As early as 1684 John Childe had decided to purchase as much pepper as possible, not only from Attingal but also from the neighbouring area. This was antagonistical to the Dutch, but the Rani was happy. There was a talk that the Rani was pro-English than pro-Dutch in commercial links. The Bombay Government had instructed the English at Anjengo to procure at least 1000 to 1500 tonnes of pepper. Records testify to the fact than the Rani secured presents worth 300 dollars when the English commander Thomas Mitchel collected considerable tones of pepper. The English Commanders always tried to appease the native rulers. The English Captain John Bradourne presented velvet and 250 coins to the princess on one occasion. He also gave 50 coins each to the Travancore king and the nobleman of Cochin (one coin means 21 panam). On the 27th July 1694 Anjengo became a full settlement of the English where they raised their flag (Union Jack)15 The Court of Directors in England did not accept the terms fixed by the queen and at the same time they retained their trade interests in Attingal, Anjuthengu and Vizhinjam16. Until Umayamma Rani’s death in July 1698, she had dictated terms to the English. The fortification work, however, reduced the trade traffic.
Private trade was allowed by the English Court of Directors with a view to earn private profit. When Braboune returned to England in 1707, Simon Cowse became the head of the fort at Anjengo (1707-1712). In 1719 John Kyffin because of his over enthusiasm in private trade obtained a dismissal from the Company service and he was followed by Willam Gyfford.17 Gyfford was no different an administrator that he utilised all means to earn private profit even by using his beautiful wife.18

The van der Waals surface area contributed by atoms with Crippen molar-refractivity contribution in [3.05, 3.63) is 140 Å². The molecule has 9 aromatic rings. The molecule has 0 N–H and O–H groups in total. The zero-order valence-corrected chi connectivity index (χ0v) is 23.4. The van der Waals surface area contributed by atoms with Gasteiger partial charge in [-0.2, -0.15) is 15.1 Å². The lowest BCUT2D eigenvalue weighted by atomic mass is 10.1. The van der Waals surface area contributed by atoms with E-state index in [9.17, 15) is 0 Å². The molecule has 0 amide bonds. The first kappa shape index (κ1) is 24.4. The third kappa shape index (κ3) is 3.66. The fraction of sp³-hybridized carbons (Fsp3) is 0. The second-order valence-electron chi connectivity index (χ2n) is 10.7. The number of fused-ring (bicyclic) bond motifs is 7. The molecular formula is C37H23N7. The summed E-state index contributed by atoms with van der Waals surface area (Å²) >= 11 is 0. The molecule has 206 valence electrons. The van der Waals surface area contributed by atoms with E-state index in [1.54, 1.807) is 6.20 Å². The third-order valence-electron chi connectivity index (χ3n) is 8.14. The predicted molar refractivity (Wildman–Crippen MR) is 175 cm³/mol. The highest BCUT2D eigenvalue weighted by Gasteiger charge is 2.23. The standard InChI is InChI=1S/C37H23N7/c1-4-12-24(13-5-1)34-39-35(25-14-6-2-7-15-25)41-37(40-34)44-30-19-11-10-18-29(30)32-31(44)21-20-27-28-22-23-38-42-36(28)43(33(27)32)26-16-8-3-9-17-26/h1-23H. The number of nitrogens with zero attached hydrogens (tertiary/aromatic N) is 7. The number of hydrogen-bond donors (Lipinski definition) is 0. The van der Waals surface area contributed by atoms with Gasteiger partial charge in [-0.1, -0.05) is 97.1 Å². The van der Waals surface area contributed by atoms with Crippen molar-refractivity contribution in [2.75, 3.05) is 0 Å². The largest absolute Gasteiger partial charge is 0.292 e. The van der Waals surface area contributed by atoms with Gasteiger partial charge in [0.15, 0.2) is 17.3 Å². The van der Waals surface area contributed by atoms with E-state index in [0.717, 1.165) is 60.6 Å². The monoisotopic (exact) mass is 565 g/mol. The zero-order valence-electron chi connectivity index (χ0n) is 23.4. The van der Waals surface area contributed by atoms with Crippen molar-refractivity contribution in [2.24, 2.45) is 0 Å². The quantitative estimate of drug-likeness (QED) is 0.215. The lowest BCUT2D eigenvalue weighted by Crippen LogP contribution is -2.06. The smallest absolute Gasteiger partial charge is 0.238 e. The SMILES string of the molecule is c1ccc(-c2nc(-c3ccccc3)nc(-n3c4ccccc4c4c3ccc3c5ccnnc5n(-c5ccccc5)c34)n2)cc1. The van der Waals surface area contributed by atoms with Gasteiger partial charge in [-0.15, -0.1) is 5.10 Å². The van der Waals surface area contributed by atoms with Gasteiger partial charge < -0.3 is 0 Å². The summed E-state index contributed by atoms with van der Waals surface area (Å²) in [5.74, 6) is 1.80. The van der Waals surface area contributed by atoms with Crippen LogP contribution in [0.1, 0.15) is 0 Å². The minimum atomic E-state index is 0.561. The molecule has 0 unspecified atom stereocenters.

Because of the 1679 Peace Agreement, pepper and spices from Anjengo could be sold only to the English and not to any other foreign country.19 Consequently the Rani’s and Raja’s sold pepper only to the English. But Gyfford earned huge profit by sending additional pepper procured to Europe in the ship “Thomas” owned by his wife’s brother Thomas Cook.20
Gyfford was humorous in his temperament. Quite often, he used to make sarcastic comments about other people. Once he not only insulted a Brahmin but also forced him to shave the beard of an untouchable slave. By doing so the Brahmin became outcasts as per the caste connections (mamools) of those days and his loyal Brahmin friends took an oath to avenge this injustice and inhuman treatment of the so-called “European Christian merchants” of Anjengo21. Occasions were there wherein both Hindus and Muslims were embarrassed by the English merchants and Gyfford encouraged them to do this. A Roman Catholic lgnatio Malhiero, the official interpreter of the English settlement persuaded young boys to pelt rotten eggs on Muslim traders in the presence of Gyfford and he enjoyed this public insult to the Muslims.22 There were similar instances on occasions and the Muslim leadership had taken a decision to strike hard at the English Christians at an early date. Thus both the majority community of Hindus and the local Muslims knowingly or unknowingly came closer to fight against the Christian traders of the English settlement. Ignatio Malhiero also purchased a coconut grove of a Hindu for one lakh panam. It also was against the local Hindu interest because the grave had one or two small temples.23 The sea coast area proved to be a large one which Gyfford purchased for a small sum. This was also an added insult to Kudaman Pillai family who had, with him some pepper but not money enough to purchase the said grove24 When some Nair pepper merchants met Gyfford and his translator, on the 26th February 1721 they were illtreated and molested so much that they added fuel to fire. Gyfford and his wife found happiness in showering impure water on Muslims who passed through his fort.25 This incident aggravated the already bitter relationship the existed between the people of Attingal and the English.26
(To be concluded)
(The writer is a former Head, Dept. of History University College and can be contacted at P.R.A.G. 58, GPO Lane, Trivandrum – 695 001)